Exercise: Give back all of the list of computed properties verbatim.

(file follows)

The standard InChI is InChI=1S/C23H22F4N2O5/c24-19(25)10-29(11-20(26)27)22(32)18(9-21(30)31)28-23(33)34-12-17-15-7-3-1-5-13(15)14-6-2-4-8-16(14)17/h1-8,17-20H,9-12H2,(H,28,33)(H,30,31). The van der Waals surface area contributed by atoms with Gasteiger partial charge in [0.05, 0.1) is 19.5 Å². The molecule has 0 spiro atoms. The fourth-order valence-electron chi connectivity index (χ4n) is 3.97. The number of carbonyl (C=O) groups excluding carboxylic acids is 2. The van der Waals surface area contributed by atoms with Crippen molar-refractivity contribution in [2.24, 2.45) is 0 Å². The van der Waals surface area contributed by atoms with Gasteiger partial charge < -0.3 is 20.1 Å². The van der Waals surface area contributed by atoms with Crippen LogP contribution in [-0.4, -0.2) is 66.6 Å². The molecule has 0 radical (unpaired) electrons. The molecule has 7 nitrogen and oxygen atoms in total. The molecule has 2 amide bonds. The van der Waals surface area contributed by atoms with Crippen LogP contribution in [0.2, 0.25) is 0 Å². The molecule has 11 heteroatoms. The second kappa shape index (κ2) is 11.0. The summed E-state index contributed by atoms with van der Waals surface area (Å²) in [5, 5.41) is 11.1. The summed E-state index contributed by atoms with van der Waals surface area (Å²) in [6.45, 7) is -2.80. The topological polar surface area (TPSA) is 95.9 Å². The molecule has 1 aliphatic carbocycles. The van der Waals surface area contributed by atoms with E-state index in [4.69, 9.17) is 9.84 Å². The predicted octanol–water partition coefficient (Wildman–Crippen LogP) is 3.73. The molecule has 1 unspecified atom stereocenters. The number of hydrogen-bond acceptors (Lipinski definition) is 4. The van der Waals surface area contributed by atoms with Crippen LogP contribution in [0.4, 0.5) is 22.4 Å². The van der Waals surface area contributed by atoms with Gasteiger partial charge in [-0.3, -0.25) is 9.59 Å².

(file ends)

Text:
The standard InChI is InChI=1S/C23H22F4N2O5/c24-19(25)10-29(11-20(26)27)22(32)18(9-21(30)31)28-23(33)34-12-17-15-7-3-1-5-13(15)14-6-2-4-8-16(14)17/h1-8,17-20H,9-12H2,(H,28,33)(H,30,31). The van der Waals surface area contributed by atoms with Gasteiger partial charge in [0.05, 0.1) is 19.5 Å². The molecule has 0 spiro atoms. The fourth-order valence-electron chi connectivity index (χ4n) is 3.97. The number of carbonyl (C=O) groups excluding carboxylic acids is 2. The van der Waals surface area contributed by atoms with Crippen molar-refractivity contribution in [2.24, 2.45) is 0 Å². The van der Waals surface area contributed by atoms with Gasteiger partial charge < -0.3 is 20.1 Å². The van der Waals surface area contributed by atoms with Crippen LogP contribution in [-0.4, -0.2) is 66.6 Å². The molecule has 0 radical (unpaired) electrons. The molecule has 7 nitrogen and oxygen atoms in total. The molecule has 2 amide bonds. The van der Waals surface area contributed by atoms with Crippen LogP contribution in [0.2, 0.25) is 0 Å². The molecule has 11 heteroatoms. The second kappa shape index (κ2) is 11.0. The summed E-state index contributed by atoms with van der Waals surface area (Å²) in [5, 5.41) is 11.1. The summed E-state index contributed by atoms with van der Waals surface area (Å²) in [6.45, 7) is -2.80. The topological polar surface area (TPSA) is 95.9 Å². The molecule has 1 aliphatic carbocycles. The van der Waals surface area contributed by atoms with E-state index in [4.69, 9.17) is 9.84 Å². The predicted octanol–water partition coefficient (Wildman–Crippen LogP) is 3.73. The molecule has 1 unspecified atom stereocenters. The number of hydrogen-bond acceptors (Lipinski definition) is 4. The van der Waals surface area contributed by atoms with Crippen LogP contribution in [0.4, 0.5) is 22.4 Å². The van der Waals surface area contributed by atoms with Gasteiger partial charge in [-0.3, -0.25) is 9.59 Å².